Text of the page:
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Courtesy Photo
Dunn County commissioners discussed crew housing, like the Dunn County Lodge just north of the Dunn-Stark County line shown in this undated photo, at their meeting Wednesday.
Courtesy Photo Dunn County commissioners discussed crew housing, like the Dunn County Lodge just north of the Dunn-Stark County line shown in this undated photo, at their meeting Wednesday.

Dunn County looks to define temporary housing

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Bakken Dickinson, 58602

Dickinson North Dakota 1815 1st Street West 58602

MANNING -- Dunn County commissioners voiced concerns Wednesday over temporary housing.

After floating ideas like limiting temporary housing to six months or even putting a moratorium on new crew camp developments, commissioners didn't impose any new restrictions during their meeting at the Dunn County Courthouse.

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The county's Planning and Zoning Commission will discuss the issue at its Oct. 8 meeting.

The county has about 2,400 crew camp beds so far, Planning and Zoning Code Administrator Sandy Rohde said.

She said county commissioners would like the Planning and Zoning Commission to define what exactly temporary housing is, as it's not defined in the current land development code.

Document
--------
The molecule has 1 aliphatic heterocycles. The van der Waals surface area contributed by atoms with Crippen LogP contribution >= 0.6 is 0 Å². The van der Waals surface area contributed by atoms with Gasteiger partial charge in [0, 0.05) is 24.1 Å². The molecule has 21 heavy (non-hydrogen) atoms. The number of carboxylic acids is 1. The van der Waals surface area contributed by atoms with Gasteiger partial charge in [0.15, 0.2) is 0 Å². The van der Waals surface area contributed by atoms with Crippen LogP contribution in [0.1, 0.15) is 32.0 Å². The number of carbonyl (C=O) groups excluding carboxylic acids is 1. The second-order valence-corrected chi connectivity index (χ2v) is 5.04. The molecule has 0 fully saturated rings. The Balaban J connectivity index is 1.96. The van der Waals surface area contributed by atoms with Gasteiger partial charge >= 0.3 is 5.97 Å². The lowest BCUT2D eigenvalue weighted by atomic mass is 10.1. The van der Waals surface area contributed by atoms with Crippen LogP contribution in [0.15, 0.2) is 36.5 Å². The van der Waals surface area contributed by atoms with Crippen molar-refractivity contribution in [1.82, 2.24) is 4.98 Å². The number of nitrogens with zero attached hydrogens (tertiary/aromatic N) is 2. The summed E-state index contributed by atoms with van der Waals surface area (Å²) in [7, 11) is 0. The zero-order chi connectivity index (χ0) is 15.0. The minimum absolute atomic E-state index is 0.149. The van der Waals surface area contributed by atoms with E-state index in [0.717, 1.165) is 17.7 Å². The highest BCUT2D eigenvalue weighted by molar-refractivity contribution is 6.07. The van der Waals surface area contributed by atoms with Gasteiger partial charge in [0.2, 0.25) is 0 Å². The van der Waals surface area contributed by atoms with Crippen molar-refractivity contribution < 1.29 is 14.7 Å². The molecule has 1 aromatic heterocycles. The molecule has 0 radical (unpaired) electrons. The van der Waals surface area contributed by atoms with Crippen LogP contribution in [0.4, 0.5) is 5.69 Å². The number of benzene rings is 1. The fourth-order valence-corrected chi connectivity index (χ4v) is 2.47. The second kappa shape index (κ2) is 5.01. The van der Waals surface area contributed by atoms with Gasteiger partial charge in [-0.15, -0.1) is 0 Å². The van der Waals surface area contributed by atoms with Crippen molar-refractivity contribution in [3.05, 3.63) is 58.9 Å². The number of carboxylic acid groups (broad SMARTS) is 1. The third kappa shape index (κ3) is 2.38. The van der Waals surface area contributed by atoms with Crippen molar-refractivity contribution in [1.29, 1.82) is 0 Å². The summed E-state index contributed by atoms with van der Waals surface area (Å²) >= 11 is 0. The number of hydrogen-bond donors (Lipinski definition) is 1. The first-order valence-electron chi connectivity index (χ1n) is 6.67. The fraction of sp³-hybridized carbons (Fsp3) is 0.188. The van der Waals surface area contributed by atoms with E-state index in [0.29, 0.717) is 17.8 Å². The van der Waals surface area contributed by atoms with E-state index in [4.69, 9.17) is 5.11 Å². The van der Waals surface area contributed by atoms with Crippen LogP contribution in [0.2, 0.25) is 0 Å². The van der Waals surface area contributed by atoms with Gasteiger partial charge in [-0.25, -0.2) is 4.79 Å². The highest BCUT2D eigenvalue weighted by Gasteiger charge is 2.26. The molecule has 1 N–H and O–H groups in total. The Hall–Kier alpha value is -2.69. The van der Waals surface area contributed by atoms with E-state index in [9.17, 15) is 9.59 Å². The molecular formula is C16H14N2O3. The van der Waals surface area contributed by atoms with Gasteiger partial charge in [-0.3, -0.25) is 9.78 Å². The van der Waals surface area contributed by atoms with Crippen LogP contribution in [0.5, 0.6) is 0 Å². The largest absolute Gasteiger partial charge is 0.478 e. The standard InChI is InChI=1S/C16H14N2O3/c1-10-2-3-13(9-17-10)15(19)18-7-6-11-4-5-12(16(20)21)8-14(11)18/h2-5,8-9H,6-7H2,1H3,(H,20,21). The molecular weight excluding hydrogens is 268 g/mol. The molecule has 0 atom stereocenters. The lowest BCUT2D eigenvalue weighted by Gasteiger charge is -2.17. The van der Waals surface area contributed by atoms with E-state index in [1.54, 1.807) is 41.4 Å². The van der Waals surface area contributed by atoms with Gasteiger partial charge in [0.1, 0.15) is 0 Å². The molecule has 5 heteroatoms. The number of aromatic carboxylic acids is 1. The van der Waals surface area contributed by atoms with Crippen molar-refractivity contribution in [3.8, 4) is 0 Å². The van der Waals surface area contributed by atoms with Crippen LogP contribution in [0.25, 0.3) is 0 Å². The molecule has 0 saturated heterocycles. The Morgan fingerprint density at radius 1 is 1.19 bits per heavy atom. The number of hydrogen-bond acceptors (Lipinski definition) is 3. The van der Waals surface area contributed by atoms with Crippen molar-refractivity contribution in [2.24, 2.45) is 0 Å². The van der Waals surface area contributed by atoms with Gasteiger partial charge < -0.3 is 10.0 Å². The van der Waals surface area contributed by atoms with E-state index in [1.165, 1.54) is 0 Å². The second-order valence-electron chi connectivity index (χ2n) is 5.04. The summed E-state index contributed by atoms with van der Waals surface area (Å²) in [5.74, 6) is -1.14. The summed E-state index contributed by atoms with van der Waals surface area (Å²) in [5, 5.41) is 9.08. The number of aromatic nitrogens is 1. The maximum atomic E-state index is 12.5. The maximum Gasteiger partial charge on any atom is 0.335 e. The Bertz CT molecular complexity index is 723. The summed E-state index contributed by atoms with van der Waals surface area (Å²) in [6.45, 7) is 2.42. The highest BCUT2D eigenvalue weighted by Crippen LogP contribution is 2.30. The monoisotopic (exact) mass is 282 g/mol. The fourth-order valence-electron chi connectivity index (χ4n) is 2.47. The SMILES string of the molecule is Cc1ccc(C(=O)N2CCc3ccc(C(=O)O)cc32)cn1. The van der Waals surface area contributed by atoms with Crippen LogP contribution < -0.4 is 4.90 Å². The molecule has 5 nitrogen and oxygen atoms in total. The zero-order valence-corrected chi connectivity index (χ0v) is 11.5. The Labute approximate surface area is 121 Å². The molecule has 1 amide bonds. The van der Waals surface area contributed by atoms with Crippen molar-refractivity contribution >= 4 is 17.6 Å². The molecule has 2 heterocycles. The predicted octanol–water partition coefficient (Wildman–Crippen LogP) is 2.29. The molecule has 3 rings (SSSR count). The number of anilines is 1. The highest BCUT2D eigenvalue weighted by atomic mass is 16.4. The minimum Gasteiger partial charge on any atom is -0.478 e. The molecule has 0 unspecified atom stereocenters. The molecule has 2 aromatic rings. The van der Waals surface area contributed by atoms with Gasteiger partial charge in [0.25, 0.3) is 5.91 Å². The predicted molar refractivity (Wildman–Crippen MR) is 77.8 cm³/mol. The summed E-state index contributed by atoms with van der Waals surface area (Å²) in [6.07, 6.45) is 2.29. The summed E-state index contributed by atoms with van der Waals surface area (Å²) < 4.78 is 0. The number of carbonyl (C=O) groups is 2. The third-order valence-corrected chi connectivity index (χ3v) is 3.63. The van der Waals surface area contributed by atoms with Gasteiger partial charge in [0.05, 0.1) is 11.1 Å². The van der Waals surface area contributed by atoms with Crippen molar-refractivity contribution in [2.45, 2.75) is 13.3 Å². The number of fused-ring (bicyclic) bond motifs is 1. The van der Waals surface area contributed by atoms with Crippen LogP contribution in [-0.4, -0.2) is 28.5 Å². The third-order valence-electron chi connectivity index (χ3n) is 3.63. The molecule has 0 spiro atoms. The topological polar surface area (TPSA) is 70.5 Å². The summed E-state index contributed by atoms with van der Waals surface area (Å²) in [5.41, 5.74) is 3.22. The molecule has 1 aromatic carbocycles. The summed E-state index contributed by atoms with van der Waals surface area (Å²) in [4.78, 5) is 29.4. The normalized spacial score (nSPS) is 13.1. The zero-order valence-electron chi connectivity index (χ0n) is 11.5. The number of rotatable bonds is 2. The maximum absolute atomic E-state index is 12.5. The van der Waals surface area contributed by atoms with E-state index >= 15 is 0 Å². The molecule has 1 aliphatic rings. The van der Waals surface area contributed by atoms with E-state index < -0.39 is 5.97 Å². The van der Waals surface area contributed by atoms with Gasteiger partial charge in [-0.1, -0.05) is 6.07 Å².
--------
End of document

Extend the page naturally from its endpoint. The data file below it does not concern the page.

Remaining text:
"What does it mean -- was it supposed to be six months or was it supposed to be two years?" she said.

In the current code, a "crew camp" is defined as housing units for a temporary influx of workers.

"We developed our land development code two years ago and it's been a learning experience," Rohde said.

She said the county also wants to see more permanent housing, like apartments and single-family dwellings.

In proposing the moratorium on crew camps, Commissioner Bob Kleemann said he thinks the county should take action now, "because it's just gonna keep coming and coming and coming."

In other news, the commission heard a request for housing funds from the county Jobs Development Authority.

JDA Director Carrie Boster asked commissioners to consider providing $50,000 for housing in the county -- and commissioners seemed supportive, with a catch: the money couldn't go to anything directly related to oil.

Commissioner Daryl Dukart brought up how the oil boom has increased housing costs, and said the county should direct its money away from oil and toward essential community functions.

Boster said one idea for using the funds would be to build a nursing home.

"You could argue that it's oil-related," she said, "because all our growth is."

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